2. Focus on international expansion.
Harley-Davidson is already in a very strong position in the domestic market, and if the company maintains quality and continues to cultivate excellent relations with employees, suppliers, and customers, it seems unlikely that it will lose its market leadership position, new competition notwithstanding. There are numerous opportunities for international expansion – especially in the large and growing European market; moreover Harley has proven that it can beat the Japanese competitors in its home market and now it is time to take them on in the Asian market.
The Buell division will be very useful in European expansion, given that market’s greater focus on performance motorcycles. Moreover, Harley can leverage existing supplier and dealer relations to expand its European network. The company can also use its Eaglemark financing division to facilitate the expansion. On the other hand, an aggressive, multi-pronged international expansion is likely to drain most of the company’s financial resources. It will be necessary to establish foreign production facilities and/or increase US-based facilities that will serve the international market. Harley will also face many more competitive threats internationally than it does domestically, and there are increased regulatory and legal threats to consider as well. Finally, there is the concern that an aggressive focus on international expansion will cause Harley to neglect its home base.
3. Strive for US market dominance: expand production capacity, dealer network, expand customer base into new target groups (e.g., women, performance motorcycle buyers); move gradually to expand international presence from this base.
Rather than concentrate on international expansion, Harley-Davidson can leverage its existing strengths and leadership in its home market and strive for absolute dominance throughout the heavyweight motorcycle category (touring, custom and performance). This will obviously require further expansion of production capacity, as well as a supporting dealer network. This strategy would also call for expanding Harley’s loyal customer base to include new target groups – notably women (who are underserved) and performance buyers. Another potential target would be younger, affluent buyers of touring and custom motorcycles (these are probably some of the Big Dog and Excelsior Henderson customers). Once Harley has built additional strengths and taken advantage of opportunities in the home market, it can gradually expand into the international market. Potential downsides of this strategy include missing opportunities for expansion internationally, expenses associated with gearing up production capacity, expanding the dealer network, etc. There are also risks and expenses associated with targeting new and unfamiliar buyer groups (e.g., women). For example, if Harley targets female buyers, there is the risk that it will dilute its very masculine image and/or turn off male buyers.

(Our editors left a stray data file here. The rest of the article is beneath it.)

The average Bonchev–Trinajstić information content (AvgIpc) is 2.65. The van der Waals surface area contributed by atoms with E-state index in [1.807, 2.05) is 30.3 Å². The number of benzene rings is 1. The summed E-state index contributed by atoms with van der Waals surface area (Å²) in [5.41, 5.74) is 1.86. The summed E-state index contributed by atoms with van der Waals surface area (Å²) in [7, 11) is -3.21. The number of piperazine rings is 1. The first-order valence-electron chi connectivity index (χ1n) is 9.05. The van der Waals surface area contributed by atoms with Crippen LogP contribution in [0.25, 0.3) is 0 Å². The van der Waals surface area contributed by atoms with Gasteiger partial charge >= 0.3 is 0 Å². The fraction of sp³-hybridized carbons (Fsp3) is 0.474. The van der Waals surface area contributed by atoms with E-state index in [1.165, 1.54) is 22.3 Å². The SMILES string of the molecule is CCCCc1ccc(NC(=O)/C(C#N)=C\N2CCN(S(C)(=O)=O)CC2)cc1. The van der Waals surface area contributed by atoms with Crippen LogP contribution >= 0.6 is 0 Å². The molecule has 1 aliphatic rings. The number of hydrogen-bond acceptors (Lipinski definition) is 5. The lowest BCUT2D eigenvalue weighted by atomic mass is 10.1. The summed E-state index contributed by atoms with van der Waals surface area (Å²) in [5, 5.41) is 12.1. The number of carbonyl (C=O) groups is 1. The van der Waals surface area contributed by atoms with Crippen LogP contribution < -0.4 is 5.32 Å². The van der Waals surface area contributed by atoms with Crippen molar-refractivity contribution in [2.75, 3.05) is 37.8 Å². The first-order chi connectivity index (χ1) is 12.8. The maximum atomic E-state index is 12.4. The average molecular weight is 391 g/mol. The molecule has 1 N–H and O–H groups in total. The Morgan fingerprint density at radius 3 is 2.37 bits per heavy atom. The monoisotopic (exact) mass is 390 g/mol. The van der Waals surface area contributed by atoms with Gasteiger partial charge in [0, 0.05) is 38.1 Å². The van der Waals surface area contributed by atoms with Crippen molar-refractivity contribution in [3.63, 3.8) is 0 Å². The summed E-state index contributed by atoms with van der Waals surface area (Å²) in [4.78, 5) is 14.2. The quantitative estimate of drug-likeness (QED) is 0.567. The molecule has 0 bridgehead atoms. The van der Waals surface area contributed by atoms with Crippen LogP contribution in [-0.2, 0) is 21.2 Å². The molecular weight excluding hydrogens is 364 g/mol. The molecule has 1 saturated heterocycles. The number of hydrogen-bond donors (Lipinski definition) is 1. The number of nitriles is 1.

4. Expand product line both organically and through acquisition.
Harley-Davidson has done well thus far with the Buell acquisition. The company has the financial resources to make additional acquisitions. Perhaps Harley can even acquire Excelsior-Henderson and/or Big Dog (a Polaris acquisition is unlikely, given the size of that company) and thus consolidate its position as the premium American motorcycle manufacturer. While shopping for acquisitions that would fit well with the Harley-Davidson culture and strategic vision, the company can continue to expand its production and its product line organically. On the other hand, the Buell “acquisition” was a gradual buy-in which occurred over a number of years. Harley has a very strong corporate culture and extremely good relations with employees, suppliers, and other stakeholders. Any acquisition – no matter how carefully selected and regardless of how well it may seem to fit with the company’s objectives – comes with the risk of culture clash. In some cases, an acquisition or merger has been a company’s undoing. At minimum, reliance on acquisitions would inevitably erode the strength of the Harley-Davidson brand name and image.
Recommendations & Implementation